Where have all the small farms gone, long time passing.
Where have all the small farms gone, long time ago.
Where have all the small farms gone,
Broad acre farming has them, every one.
When will we ever learn, when will we ever learn.
Lyrics by Bronwyn Richards with help from Peter Paul & Mary
It was not that long ago when most farming was mixed and small scale. All towns small or large had small mixed farms producing grains, fruit, vegetables, meat, milk and eggs in their locality. It is only over the course of one lifetime that we have seen large cities such as Melbourne and Sydney loose the market gardens on their outer ring.
How did this come about? An easy answer is to say that population growth in our big cities means that the land used previously for producing food has been needed for housing. Yes this is certainly true of big cities, but what about smaller rural towns, where population has decreased and so have the small mixed farms?
This did not happen by accident, the shift to broadacre (industrial) farming was a world wide agenda endorsed by the United Nations Food & Agricultural Organisation (FAO) in the late 1960’s known as the Green Revolution. This began primarily as a humanitarian initiative to end world hunger. In fact, Norman Borlaug known as the "Father of the Green Revolution", received the Nobel Prize in 1970 credited, with the development of high-yielding varieties of cereal grains, expansion of irrigation infrastructure, modernization of farm management techniques, the distribution of of hybridised seeds, synthetic fertilizers and pesticides. All leading to significant increase in agricultural production that saved over a billion people from starvation.
The industrialisation of farming that resulted from the Green Revolution has developed hand in hand with global food empires. One major example of this is Monsanto, a company that started as a chemical producer manufacturing DDT; Agent Orange and Glyphosate herbicides (Round Up); and is now the leader in genetically modified and hybridised crops; one of the major pesticide producers; and owns 26% of total world seed production.
It has also become clear in the 21st century that industrialised farming has failed to feed the world. The FAO estimates that the amount of food produced in the world could currently feed 12 billion people. (world population is estimated at 7 billion) Nonetheless, more than 1 billion are still suffering from hunger, whilst 1.5 billion adults are overweight. It also estimates that 40% of the total daily global production of food is wasted. 80% of the worlds soya bean production is used to make stockfeed primarily for intensive poultry and pig production for the 1st world. This is putting the Earth’s resources under increasing pressure and are symptoms of an unhealthy and unequal food production system.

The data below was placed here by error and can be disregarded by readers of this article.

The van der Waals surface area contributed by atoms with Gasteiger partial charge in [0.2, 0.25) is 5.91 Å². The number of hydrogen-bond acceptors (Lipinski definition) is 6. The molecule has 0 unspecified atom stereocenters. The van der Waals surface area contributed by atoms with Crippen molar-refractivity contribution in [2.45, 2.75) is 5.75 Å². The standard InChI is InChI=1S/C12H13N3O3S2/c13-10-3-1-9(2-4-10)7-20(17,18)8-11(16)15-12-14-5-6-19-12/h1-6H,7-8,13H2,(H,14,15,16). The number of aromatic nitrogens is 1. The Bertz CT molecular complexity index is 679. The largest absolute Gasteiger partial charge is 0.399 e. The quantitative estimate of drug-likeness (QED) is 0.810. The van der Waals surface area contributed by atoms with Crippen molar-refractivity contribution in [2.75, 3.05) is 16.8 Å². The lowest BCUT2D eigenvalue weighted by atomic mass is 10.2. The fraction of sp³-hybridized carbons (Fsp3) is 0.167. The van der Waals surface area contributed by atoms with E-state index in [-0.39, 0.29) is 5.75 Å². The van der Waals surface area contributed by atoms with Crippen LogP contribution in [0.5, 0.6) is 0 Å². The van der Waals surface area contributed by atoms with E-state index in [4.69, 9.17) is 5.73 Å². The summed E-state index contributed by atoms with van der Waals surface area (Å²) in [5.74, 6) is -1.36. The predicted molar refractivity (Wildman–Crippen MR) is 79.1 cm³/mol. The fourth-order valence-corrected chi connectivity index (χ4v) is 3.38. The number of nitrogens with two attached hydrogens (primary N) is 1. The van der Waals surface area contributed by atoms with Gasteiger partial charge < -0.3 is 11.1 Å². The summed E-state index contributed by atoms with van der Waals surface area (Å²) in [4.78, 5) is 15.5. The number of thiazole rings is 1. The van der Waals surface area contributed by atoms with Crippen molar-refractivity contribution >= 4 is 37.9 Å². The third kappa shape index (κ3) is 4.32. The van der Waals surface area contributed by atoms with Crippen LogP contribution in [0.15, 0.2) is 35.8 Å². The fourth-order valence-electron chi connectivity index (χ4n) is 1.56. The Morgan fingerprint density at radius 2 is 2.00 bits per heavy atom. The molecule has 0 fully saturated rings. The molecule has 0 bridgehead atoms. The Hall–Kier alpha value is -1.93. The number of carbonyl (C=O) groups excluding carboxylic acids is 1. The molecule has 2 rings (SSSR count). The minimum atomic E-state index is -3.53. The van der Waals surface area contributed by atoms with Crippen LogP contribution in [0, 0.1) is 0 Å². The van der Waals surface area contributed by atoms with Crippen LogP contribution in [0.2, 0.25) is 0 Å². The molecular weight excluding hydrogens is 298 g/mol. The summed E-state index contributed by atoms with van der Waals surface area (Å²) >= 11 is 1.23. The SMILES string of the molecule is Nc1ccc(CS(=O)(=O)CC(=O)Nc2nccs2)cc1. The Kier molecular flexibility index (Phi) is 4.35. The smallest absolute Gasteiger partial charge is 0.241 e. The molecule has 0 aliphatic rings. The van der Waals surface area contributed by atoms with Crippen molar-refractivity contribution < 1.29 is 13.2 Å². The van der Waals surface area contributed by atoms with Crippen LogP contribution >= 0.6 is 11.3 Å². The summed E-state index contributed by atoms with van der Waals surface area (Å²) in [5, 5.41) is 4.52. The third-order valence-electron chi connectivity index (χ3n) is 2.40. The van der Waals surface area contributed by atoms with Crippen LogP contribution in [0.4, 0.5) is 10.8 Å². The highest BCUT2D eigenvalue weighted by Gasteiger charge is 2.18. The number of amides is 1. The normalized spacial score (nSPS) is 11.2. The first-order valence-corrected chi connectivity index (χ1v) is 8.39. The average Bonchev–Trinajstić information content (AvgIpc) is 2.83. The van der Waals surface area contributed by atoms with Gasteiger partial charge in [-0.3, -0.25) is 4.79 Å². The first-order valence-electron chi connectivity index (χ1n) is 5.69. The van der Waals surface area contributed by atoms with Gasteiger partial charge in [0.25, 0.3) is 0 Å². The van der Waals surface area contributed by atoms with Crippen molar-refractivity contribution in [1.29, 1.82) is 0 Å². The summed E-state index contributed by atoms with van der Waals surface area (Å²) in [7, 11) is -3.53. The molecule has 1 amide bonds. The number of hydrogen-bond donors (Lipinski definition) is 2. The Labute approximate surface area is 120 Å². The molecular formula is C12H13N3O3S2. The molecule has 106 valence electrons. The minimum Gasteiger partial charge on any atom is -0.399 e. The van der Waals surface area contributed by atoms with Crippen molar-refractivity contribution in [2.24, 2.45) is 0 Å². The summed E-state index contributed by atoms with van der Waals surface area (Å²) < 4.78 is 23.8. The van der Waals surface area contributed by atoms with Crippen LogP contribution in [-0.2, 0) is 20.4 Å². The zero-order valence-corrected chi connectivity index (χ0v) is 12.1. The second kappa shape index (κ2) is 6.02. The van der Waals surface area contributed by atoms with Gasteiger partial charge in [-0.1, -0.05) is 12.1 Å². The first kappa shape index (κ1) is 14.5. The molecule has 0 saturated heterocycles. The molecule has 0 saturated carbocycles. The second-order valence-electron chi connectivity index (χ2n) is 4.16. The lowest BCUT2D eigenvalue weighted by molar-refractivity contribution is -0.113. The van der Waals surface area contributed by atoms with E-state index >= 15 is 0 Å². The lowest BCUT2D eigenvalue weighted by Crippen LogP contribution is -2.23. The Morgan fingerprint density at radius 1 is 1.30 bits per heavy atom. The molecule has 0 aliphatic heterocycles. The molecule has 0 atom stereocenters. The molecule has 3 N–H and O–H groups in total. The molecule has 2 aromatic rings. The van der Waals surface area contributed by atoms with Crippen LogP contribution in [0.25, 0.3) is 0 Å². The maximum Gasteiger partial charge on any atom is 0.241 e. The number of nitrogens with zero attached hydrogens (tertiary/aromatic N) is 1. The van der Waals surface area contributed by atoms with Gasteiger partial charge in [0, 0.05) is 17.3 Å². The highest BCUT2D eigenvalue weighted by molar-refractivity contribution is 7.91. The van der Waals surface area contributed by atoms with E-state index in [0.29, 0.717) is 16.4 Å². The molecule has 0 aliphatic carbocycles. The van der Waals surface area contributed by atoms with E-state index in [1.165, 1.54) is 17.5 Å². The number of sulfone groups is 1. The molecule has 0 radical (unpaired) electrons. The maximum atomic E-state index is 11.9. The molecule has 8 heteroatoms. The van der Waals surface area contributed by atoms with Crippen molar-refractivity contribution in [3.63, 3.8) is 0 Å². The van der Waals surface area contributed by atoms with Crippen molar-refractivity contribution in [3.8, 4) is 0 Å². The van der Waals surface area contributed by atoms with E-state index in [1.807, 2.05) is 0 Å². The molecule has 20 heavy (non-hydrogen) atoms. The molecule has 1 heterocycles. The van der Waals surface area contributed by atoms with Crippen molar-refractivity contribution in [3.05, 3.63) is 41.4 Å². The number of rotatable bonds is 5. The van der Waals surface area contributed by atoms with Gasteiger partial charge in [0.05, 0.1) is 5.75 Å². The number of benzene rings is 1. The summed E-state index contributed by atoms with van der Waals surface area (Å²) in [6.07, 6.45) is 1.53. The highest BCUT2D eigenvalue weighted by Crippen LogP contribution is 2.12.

Miguel Altieri, Professor of Agroecology at the University of California, Department of Environmental Science, Policy and Management, summarises the major problems with industrial agriculture and global food empires:
They control 80% of world agriculture and promote monoculture farming. Industrial agriculture is:
(Terra Madre, 2016)
350 million small and peasant farmers are producing 50% of the worlds food. It is not about the quantity of land farmed but the key factor is productivity and energy efficiencies per hectare. Small farm inputs of 1 kilocalorie can produce between 15 to 30 kilocalories while the average energy of industrialised agriculture food production is 1 kilocalories to produce 1.5 kilocalories. (a kilocalorie is a measurement of the amount of energy in the foods you eat.)
We need to become conscious consumers and educate others to go beyond the passive role of consuming and take an interest in those who produce our food. In actively supporting local food producers, we become part of the production process. The term co-producer was coined by Slow Food to highlight how collectively our consumer choices can bring great change to how food is cultivated, produced and distributed.
We need more small farms and more farmers. Our food choices can make small scale food production a reality. So do go to your farmers markets and producer street stalls, introduce yourself, ask how the food is produced, and where it comes from, buy what you can. Support farmers who are creating clean, fair and local food on a small scale. Form a critical relationships with your local farmers because as co-producers this is how you can bring small farms back into our towns and cities and maybe take some steps toward making the world a better, more delicious and healthy place.
This is our small market stall in the courtyard of Provisions Deli & Grocery in Braidwood, NSW. Every Saturday morning we sell our vegetables and preserves and enjoy a chat with our friends and customers. We love exchanging recipes and introducing new and interesting vegetables each season.
Having a chat in the shade with vegetable and produce lovers, and dear friends Tim and Suzie.
Bronwyn Richards has cared for animals and has been growing vegetables successfully all her adult life. She is principle gardener for Wynlen House Farm